Although tea bags are convenient in our hectic lives, I was fortunate to be reminded of the beauty and ritual of drinking tea that is only obtainable from brewing with whole loose leaves. Drinking tea which is not covered up and confined in little white squares of fabric satiates our increasing need to seek authenticity, appreciate artistry and connect with the foods we consume.
Like Anne Lee and Lawrence Lai, the founders of Naivetea, I grew up surrounded by family and friends who would brew their tea with loose leaves in ornately painted porcelain cups. One of my memories of my dad from childhood is how each evening, he would sip on tea from his usual cup and read the evening newspaper as a way to relax from the day’s toils.
Later, I discovered how beautiful different teas looked in clear cups, like floral arrangements. Although it is customary to brew the tea in a teapot and then pour into a cup, leaving the leaves in the pot, I actually enjoy placing a teaspoon of loose tea into a cup and watching the leaves unfold. I used this method to brew the Passionfruit Oolong and enjoyed seeing each of the whole leaves expanded when immersed in the boiling water.
I decided to try out the Passionfruit Oolong first since it peaked my curiosity. How would such a tea taste? I was surprised by the intensity and freshness of the Passionfruit fragrance when I first opened the seal on my sample. The aromas lasted throughout the brewing and sipping experience. Most of the distinguishing characteristics of this tea compared to traditional Oolong tea was in the nose.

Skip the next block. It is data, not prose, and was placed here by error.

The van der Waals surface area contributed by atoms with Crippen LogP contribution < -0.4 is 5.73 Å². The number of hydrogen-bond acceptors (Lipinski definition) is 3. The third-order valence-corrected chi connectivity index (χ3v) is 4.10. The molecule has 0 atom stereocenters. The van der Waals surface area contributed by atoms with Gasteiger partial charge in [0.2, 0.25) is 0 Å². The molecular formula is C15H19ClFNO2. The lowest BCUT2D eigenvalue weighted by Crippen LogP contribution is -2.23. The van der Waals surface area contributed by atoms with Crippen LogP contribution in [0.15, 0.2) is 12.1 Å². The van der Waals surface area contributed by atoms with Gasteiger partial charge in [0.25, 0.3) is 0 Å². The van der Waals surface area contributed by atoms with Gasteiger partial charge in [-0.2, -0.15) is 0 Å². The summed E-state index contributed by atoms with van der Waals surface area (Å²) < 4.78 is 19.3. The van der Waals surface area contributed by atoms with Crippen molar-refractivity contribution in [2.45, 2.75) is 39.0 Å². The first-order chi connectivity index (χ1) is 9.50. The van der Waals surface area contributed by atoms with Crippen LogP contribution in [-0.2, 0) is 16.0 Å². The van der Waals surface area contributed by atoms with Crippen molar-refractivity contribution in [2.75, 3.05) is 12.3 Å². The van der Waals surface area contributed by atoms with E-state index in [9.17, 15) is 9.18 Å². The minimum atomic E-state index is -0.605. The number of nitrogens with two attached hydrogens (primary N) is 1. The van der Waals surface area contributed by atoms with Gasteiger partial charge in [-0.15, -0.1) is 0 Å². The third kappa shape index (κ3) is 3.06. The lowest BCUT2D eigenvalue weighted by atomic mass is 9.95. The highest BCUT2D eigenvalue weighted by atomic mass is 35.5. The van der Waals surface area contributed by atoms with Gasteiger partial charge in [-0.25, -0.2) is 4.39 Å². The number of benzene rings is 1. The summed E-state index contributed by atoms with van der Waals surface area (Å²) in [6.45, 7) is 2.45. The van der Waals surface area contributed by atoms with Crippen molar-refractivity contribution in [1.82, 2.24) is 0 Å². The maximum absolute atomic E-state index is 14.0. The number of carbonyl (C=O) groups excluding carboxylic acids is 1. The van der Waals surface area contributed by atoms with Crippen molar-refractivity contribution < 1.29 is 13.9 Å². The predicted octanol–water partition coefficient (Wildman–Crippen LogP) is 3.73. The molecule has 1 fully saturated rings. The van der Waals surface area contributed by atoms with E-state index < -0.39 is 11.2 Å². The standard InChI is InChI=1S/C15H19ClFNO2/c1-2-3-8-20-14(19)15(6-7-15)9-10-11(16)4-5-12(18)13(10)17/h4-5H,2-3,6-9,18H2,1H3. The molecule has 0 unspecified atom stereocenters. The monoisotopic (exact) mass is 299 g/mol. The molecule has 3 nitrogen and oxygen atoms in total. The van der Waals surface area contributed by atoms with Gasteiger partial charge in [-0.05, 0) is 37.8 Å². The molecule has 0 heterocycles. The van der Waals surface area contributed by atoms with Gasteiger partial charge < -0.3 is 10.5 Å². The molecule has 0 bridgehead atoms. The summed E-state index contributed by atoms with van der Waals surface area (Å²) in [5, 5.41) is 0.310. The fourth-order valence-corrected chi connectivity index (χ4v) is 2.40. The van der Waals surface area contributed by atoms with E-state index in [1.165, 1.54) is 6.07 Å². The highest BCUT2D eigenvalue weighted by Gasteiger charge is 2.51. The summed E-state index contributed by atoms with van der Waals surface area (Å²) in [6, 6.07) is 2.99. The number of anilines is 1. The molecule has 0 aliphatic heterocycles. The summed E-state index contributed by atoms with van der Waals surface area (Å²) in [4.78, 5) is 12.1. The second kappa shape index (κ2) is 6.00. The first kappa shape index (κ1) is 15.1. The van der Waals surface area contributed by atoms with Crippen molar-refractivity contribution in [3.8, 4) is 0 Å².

Although I enjoyed the intensity of fragrance of Passionfruit Oolong, I still gravitated to the more traditional selections from Naivetea. When it comes to fine teas, I am ultimately a purest.
My favorites after a tasting session across six of Naivetea’s teas are the Li Shan Oolong ($32 for 2 oz), and the Dong Ding Oolong ($28 for 2 oz). The Li Shan Oolong is lightly oxidized oolong from one of the highest elevations tea regions (Pear Mountain) in Central Taiwan. I found it was the smoothest and most refreshing. I also really enjoyed the Dong Ding Oolong which had medium fermentation and light roasting. It had a much more earthy and robust flavor profile.
They were my top picks not only because they individually stood out, but in my tasting across the entire selection, both of these teas have exquisite taste profiles that are superlative expressions of their different styles.
Will Naivetea’s Li Shan Oolong and Dong Ding Oolong find their ways into my California kitchen? Yes, these two teas are worthy in any fine tea collection. As for the infused teas, only if you are an avid fan of the particular fruit or feeling a little adventurous and crazy on a particular day. However, in this case, I rather go sky diving or savor a raspberry dark chocolate bar.